The primary source material for the Zelph story comes from diaries kept by some members of Zion's Camp.2 Six men wrote diary accounts concerning Zelph: Wilford Woodruff, Heber C. Kimball, George A. Smith, Levi Hancock, Moses Martin, and Reuben McBride.
What do these six contemporary accounts tell us about Zelph? The answer to that question is based upon a careful analysis of the primary sources. Each diary account is reproduced herein as it appeared in the original, without changes in spelling or grammar. Following the printed text of each diary account is a paragraph summarizing the account and including my own interpretations.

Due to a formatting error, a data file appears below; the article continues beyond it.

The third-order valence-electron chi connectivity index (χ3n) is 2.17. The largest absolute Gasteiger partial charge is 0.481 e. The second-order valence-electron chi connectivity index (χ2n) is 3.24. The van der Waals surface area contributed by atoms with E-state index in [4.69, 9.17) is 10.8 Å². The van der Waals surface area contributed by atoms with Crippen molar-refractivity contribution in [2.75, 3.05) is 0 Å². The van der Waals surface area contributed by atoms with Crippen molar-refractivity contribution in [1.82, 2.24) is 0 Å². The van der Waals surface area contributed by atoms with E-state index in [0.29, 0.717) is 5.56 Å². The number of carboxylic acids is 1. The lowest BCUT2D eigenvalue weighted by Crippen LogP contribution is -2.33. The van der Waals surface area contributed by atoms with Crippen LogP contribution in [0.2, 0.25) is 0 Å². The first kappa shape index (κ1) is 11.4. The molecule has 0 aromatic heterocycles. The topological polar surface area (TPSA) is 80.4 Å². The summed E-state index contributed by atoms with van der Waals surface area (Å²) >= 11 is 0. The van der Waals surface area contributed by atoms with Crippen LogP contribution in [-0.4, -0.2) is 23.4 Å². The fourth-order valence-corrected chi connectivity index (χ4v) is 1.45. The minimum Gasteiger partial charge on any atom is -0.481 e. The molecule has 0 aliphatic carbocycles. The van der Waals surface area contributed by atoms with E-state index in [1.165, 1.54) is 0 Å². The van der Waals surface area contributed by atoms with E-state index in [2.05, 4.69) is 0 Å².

Wilford Woodruff, who was the preeminent LDS journal-keeper of the entire nineteenth century, prepared a characteristically detailed record of the events surrounding the discovery of Zelph. Woodruff's reputation and stature is further attested to by his decade of church service as a member of the Quorum of the Twelve and as president of the Church during a crucial period in its history. His journal entry about his experience in Zion's Camp under the date May-June 1834 follows:
While on our travels we visited many of the mounds which were flung up by the ancient inhabitants of this continent probably by the Nephites & Lamanites. We visited one of those Mounds and several of the brethren dug into it and took from it the bones of a man.